Why the Greenland Minerals (ASX:GGG) share price is crashing 38% on Friday

This mineral explorer’s shares are ending the week deep in the red…
The post Why the Greenland Minerals (ASX:GGG) share price is crashing 38% on Friday appeared first on The Motley Fool Australia. –

The Greenland Minerals Ltd (ASX: GGG) share price has come crashing down to Earth on Friday.

In morning trade, the rare earth-focused mineral exploration company’s shares were down as much as 38% to 7.7 cents.

The Greenland Minerals share price has since bounced back a touch but currently remains down 29% at 8.9 cents.

Why is the Greenland Minerals share price crashing?

The Greenland Minerals share price crashed today after Greenland’s parliament passed new legislation concerning uranium mining.

The new legislation prohibits preliminary investigation, exploration, and exploitation of uranium, which it defines as uranium content which occurs at 100 parts per million (ppm) or greater in the total resource.

In addition, the legislation permits the Greenland Government to extend that prohibition to other unspecified radioactive elements by imposing permitted limit values on those elements. It also serves to reverse initiatives, policies and legislation adopted by successive governments over the past decade.

But there are no uranium projects in Greenland?

The company notes that there are no active primary uranium projects in Greenland. Therefore, the legislation is directed at the production of rare earth materials and other critical metals, where it is common for ores to contain radioactive elements including uranium and thorium.

Given the company’s hopes of developing the Kvanefjeld rare earth project in the country, this is a bitter blow. Particularly given its belief that the project has the potential to become the most significant western world producer of rare earths.

However, the news is not unexpected. In April the Greenland Minerals share price crashed lower after Greenland’s left-wing environmentalist party won the country’s election. During the campaign, the the Inuit Ataqatigiit party vowed to stop the project.

What now?

Management advised that it is seeking clarity as to how the new legislation will effectively modify existing approvals or authorisations.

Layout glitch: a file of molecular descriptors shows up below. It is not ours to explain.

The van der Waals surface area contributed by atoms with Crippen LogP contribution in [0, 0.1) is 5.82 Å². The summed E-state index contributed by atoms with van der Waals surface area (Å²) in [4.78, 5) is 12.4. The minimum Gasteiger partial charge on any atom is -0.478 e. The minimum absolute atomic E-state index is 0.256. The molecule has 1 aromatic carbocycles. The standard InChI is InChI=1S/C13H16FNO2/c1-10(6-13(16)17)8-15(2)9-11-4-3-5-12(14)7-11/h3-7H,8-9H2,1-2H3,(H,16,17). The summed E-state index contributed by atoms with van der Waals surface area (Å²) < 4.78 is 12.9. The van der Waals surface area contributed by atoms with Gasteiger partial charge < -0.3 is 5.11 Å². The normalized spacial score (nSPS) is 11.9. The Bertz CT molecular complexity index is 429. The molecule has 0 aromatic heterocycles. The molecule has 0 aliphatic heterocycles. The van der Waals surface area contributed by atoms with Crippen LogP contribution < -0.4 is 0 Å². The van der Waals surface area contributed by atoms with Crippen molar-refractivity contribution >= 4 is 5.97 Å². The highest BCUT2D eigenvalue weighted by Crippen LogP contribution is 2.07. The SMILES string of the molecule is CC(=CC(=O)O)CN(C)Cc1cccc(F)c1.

It also notes that it is not aware of any technical, radiological, or health and safety reasons why the Greenland Government has selected a threshold level of 100ppm uranium for the legislation.

Management highlights that a comprehensive radiological assessment of the Kvanefjeld Project was undertaken by independent specialist consultancy Arcadis. It concluded that “the Kvanefjeld Project is expected to release only small amounts of additional radioactivity to the environment and is not expected to result in an adverse effect, or significant harm, to wildlife or people that live or visit the area.”

Time will tell whether that will be enough for the Greenland Government to allow the project to go ahead.

The post Why the Greenland Minerals (ASX:GGG) share price is crashing 38% on Friday appeared first on The Motley Fool Australia.

Should you invest $1,000 in Greenland Minerals right now?

Before you consider Greenland Minerals, you’ll want to hear this.

Motley Fool Investing expert Scott Phillips just revealed what he believes are the 5 best stocks for investors to buy right now… and Greenland Minerals wasn’t one of them.

The online investing service he’s run for nearly a decade, Motley Fool Share Advisor, has provided thousands of paying members with stock picks that have doubled, tripled or even more.* And right now, Scott thinks there are 5 stocks that are better buys.

*Returns as of August 16th 2021

More reading

Why the Latrobe Magnesium (ASX:LMG) share price bolted 38% today

Signed: Credit Clear (ASX:CCR) share price spikes 12% on new agreement

The HT&E (ASX:HT1) share price is up 7% on acquisition update

ASX 200 (ASX:XJO) midday update: BHP & Fortescue rise, Zip completes acquisition

BARD1 Life Sciences (ASX:BD1) share price leaps 15% on US patent news

Motley Fool contributor James Mickleboro has no position in any of the stocks mentioned. The Motley Fool Australia’s parent company Motley Fool Holdings Inc. has no position in any of the stocks mentioned. The Motley Fool Australia has no position in any of the stocks mentioned. The Motley Fool has a disclosure policy. This article contains general investment advice only (under AFSL 400691). Authorised by Bruce Jackson.

Trade The World Anywhere & Anytime!

Mobile app platform with over 50,000 global listed securities across 12 markets (over 70% global market capitalisation), right from your Android or iOS device.

Integrated with exclusive trading idea and investment analysis tools to help you find actionable insight on virtually every financial instrument across our 12 global markets, to help you optimise your trading strategies.

Refer Your Friends

Tell your friends about Monex and gift them FREE access to our trading tools.

We respect your privacy and will only send this one email notification to your friends. 

Share With Your Friends

Share on facebook
Share on twitter
Share on linkedin

Monex Trading Tools Access and Usage Terms

The Monex Trading Tools (referred to as ‘tools’ hereafter) are available to you inside your client portal;

To activate access to the tools, you must have a verified and approved trading account and have made a deposit of at least AUD $1000.

An active and funded account with a positive trading balance is required to continue to have access to the tools;

Although the tools are available to you indefinitely, Monex Securities may at it’s discretion disable access to the tools in the future;

Monex securities reserves the right to change these terms and conditions from time to time, as it sees fit, without notice.

Important Notice
iOS & Android App - 12 International Markets & Over 70% Global Market Cap. $0 Brokerage On US Trades. Click Here!